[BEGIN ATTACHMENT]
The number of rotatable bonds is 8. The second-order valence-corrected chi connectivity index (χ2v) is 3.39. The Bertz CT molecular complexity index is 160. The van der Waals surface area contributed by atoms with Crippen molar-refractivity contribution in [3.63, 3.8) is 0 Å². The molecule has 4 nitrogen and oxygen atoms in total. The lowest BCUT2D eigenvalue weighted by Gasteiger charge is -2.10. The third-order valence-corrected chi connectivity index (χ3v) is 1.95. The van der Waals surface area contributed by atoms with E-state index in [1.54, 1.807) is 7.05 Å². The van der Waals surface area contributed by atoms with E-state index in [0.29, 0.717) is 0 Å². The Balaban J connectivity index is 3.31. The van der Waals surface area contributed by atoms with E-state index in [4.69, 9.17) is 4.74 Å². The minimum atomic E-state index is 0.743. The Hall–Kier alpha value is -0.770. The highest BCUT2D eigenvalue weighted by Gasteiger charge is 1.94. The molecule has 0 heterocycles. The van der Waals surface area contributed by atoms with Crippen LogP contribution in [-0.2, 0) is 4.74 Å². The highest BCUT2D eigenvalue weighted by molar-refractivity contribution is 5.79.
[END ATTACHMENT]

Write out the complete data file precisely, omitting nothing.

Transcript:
The number of rotatable bonds is 8. The second-order valence-corrected chi connectivity index (χ2v) is 3.39. The Bertz CT molecular complexity index is 160. The van der Waals surface area contributed by atoms with Crippen molar-refractivity contribution in [3.63, 3.8) is 0 Å². The molecule has 4 nitrogen and oxygen atoms in total. The lowest BCUT2D eigenvalue weighted by Gasteiger charge is -2.10. The third-order valence-corrected chi connectivity index (χ3v) is 1.95. The van der Waals surface area contributed by atoms with E-state index in [1.54, 1.807) is 7.05 Å². The van der Waals surface area contributed by atoms with E-state index in [0.29, 0.717) is 0 Å². The Balaban J connectivity index is 3.31. The van der Waals surface area contributed by atoms with E-state index in [4.69, 9.17) is 4.74 Å². The minimum atomic E-state index is 0.743. The Hall–Kier alpha value is -0.770. The highest BCUT2D eigenvalue weighted by Gasteiger charge is 1.94. The molecule has 0 heterocycles. The van der Waals surface area contributed by atoms with Crippen LogP contribution in [-0.2, 0) is 4.74 Å². The highest BCUT2D eigenvalue weighted by molar-refractivity contribution is 5.79.